James Hadley Billington was a leading American academic and author who taught history at Harvard and Princeton before serving for 42 years as CEO of four federal cultural institutions. He served as the 13th Librarian of Congress after being nominated by President Ronald Reagan in 1987, and his appointment was approved unanimously by the U.S. Senate. He retired as Librarian on September 30, 2015.

There are no laws or regulations delineating qualifications for the office holder. [13] The position of Librarian of Congress has been held by candidates of different backgrounds, interests, and talents, throughout its history. Politicians, businessmen, authors, poets, lawyers, and one professional librarian have served as the Librarian of Congress. [13] However, at various times there have been proposals for requirements for the position. In 1945, Carl Vitz, then president of the American Library Association, wrote a letter to the President of the United States regarding the position of Librarian of Congress, which had recently become vacant. Vitz felt it necessary to recommend potential librarians. Vitz stated the position "requires a top-flight administrator, a statesman-like leader in the world of knowledge, and an expert in bringing together the materials of scholarship and organizing them for use—in short, a distinguished librarian." [18] In 1989, Congressman Major Owens (D–NY) introduced a bill to set stricter requirements for who may be appointed. He argued appointed Librarians need to have specialized training; the bill did not become law. [19]

Librarian person who works professionally in a library, and is usually trained in librarianship

A librarian is a person who works professionally in a library, providing access to information and sometimes social or technical programming to users. In addition, librarians provide instruction on information literacy.

Carl Vitz librarian

Carl Peter Paul Vitz was an American librarian and author. He received a certificate from Western Reserve University Library School, a degree from Adelbert College and a bachelor's degree in library science from New York State Library School at New York State Normal College. He served as a library director for the Toledo-Lucas County Public Library (1922–1937), the Minneapolis Public Library (1937–1945) and the Public Library of Cincinnati and Hamilton County (1946–1955). He served as the president of the American Library Association from 1945–1946. During that time, Vitz wrote a letter to the President of the United States on behalf of the profession, addressing potential candidates for the vacant position of Librarian of Congress. In the letter, Vitz suggested that the position "requires a top-flight administrator, a statesman-like leader in the world of knowledge, and an expert in bringing together the materials of scholarship and organizing them for use—in short, a distinguished librarian". Over the course of his career, Vitz planned or consulted on more than sixty library projects involving construction, site selection and remodeling.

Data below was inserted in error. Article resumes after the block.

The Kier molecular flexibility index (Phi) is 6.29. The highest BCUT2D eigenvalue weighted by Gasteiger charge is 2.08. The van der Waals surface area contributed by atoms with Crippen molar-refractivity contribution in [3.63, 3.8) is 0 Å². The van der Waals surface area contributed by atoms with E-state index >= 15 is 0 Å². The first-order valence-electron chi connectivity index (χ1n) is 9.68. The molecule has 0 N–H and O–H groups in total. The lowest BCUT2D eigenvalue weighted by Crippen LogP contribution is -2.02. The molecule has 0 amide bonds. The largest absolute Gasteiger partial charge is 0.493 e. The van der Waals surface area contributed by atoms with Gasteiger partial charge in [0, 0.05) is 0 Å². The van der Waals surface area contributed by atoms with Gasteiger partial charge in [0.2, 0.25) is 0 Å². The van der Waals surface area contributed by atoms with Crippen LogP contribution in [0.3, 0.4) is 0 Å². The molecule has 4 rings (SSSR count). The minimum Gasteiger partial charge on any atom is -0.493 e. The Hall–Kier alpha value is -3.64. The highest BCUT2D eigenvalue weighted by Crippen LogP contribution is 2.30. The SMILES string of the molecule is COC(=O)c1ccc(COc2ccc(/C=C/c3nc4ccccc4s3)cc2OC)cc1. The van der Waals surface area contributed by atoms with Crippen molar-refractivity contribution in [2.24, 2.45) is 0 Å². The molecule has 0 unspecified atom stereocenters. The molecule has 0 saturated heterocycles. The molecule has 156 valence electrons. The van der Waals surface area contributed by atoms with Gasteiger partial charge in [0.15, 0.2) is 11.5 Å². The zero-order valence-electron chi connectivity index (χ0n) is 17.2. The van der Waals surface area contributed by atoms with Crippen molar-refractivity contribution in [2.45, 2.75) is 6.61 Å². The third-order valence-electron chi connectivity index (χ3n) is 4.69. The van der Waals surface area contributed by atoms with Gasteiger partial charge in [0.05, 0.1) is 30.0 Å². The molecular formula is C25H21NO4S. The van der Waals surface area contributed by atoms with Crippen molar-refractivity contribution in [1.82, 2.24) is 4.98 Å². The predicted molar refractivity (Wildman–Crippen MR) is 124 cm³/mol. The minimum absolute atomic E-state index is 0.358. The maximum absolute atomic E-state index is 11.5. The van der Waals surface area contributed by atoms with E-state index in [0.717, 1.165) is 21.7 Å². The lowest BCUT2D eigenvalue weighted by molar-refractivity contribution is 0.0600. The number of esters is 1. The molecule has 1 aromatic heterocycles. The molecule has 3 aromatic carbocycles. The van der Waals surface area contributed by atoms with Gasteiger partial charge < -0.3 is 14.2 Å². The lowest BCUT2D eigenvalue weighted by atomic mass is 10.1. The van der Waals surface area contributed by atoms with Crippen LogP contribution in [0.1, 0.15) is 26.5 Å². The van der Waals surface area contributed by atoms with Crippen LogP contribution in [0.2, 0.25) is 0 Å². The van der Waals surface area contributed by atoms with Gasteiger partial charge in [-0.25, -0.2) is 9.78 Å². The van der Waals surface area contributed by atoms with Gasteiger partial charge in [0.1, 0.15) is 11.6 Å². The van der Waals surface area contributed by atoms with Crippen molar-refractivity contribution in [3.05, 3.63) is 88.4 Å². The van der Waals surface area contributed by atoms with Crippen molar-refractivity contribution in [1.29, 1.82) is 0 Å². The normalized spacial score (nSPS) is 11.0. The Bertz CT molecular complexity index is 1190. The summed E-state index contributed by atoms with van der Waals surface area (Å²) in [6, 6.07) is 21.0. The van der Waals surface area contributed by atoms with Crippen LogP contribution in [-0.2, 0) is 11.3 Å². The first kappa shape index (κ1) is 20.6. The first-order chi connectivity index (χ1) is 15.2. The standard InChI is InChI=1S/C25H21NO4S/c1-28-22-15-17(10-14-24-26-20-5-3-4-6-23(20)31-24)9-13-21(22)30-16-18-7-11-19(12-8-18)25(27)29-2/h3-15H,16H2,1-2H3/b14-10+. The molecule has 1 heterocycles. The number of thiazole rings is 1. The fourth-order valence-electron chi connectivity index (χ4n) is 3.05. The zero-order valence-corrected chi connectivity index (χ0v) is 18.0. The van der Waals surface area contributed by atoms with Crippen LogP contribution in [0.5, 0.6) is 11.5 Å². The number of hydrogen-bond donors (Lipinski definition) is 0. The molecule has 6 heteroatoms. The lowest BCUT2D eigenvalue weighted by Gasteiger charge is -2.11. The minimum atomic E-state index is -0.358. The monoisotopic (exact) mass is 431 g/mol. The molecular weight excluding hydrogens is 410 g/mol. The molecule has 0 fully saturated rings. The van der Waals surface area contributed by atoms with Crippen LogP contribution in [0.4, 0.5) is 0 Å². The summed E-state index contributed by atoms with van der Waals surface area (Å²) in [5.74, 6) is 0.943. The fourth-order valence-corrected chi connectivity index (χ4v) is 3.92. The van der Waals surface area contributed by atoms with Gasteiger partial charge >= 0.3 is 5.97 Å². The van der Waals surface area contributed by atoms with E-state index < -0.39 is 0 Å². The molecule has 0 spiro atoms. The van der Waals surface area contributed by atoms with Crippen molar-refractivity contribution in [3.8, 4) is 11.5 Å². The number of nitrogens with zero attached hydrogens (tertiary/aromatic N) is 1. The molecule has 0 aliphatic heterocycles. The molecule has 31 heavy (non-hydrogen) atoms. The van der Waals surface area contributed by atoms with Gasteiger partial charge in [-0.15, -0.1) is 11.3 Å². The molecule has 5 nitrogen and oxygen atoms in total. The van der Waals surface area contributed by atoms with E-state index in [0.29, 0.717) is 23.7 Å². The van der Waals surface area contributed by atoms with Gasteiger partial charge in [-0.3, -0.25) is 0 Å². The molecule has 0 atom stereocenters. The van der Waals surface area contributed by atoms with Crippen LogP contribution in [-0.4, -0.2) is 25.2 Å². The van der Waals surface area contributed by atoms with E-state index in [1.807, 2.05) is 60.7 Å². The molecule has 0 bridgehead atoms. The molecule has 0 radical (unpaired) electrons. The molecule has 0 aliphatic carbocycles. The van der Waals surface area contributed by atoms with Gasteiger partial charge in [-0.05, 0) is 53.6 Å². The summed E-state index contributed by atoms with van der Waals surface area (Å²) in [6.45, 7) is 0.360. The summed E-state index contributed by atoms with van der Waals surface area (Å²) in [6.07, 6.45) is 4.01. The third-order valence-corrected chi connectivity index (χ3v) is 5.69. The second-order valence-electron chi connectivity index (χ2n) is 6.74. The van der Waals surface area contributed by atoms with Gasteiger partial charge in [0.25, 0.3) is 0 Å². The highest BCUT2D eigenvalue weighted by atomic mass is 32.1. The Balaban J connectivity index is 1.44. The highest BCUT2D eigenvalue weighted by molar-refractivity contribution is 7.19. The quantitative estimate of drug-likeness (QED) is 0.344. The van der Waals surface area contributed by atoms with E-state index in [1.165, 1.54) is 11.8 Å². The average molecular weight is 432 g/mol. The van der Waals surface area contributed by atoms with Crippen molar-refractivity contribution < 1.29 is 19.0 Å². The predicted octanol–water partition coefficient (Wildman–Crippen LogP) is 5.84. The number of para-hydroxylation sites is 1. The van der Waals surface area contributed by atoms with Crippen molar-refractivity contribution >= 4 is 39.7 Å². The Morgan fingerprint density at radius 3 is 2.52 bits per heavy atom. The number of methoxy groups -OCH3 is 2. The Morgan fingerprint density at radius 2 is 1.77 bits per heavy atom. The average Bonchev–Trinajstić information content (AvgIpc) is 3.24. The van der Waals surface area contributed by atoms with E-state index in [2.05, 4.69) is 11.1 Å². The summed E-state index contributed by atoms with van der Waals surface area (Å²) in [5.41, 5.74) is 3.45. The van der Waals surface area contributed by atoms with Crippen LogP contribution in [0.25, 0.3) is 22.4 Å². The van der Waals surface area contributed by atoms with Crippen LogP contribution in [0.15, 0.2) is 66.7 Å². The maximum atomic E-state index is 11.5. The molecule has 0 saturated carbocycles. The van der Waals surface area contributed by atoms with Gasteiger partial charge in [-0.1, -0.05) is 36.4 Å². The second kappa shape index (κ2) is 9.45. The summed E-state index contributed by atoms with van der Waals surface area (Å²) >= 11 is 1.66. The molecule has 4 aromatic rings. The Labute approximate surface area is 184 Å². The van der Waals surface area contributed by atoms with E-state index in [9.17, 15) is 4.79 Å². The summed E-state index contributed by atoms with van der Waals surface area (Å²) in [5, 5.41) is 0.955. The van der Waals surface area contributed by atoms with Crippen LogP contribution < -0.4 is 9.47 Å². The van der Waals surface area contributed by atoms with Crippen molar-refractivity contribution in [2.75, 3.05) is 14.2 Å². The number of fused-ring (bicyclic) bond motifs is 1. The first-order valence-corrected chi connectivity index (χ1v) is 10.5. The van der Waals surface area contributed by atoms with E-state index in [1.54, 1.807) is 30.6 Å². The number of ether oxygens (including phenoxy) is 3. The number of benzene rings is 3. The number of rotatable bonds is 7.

The American Library Association (ALA) is a nonprofit organization based in the United States that promotes libraries and library education internationally. It is the oldest and largest library association in the world, with more than 57,000 members.

List of Librarians of Congress

No.PhotoLibrarianYears in OfficeAppointed by
1 No image available.svg John J. Beckley 18021807 Thomas Jefferson
2 Patrick Magruder.tif Patrick Magruder 18071815Thomas Jefferson
3 George watterson.jpg George Watterston 18151829 James Madison
4 Silva meehan.jpg John Silva Meehan 18291861 Andrew Jackson
5 John g stephenson.jpg John Gould Stephenson 18611864 Abraham Lincoln
6 Ainsworth Rand Spofford.jpg Ainsworth Rand Spofford 18641897Abraham Lincoln
7 John Russell Young.jpg John Russell Young 18971899 William McKinley
8 Herbert putnam.jpg Herbert Putnam 18991939William McKinley
9 Archibald MacLeish.jpg Archibald MacLeish 19391944 Franklin D. Roosevelt
10 Luther Evans.jpg Luther H. Evans 19451953 Harry S. Truman
11 Lawrence Quincy Mumford.jpg Lawrence Quincy Mumford 19541974 Dwight D. Eisenhower
12 Daniel Boorstin.jpg Daniel J. Boorstin 19751987 Gerald Ford
13 James billington.jpg James H. Billington 19872015 Ronald Reagan
- David S. Mao.jpg David S. Mao (Acting)20152016 Barack Obama
14 Carla Hayden (cropped).jpg Carla Hayden 2016Barack Obama

See also

Related Research Articles

Congressional Research Service Public think tank

The Congressional Research Service (CRS), known as Congress's think tank, is a public policy research arm of the United States Congress. As a legislative branch agency within the Library of Congress, CRS works primarily and directly for Members of Congress, their Committees and staff on a confidential, nonpartisan basis.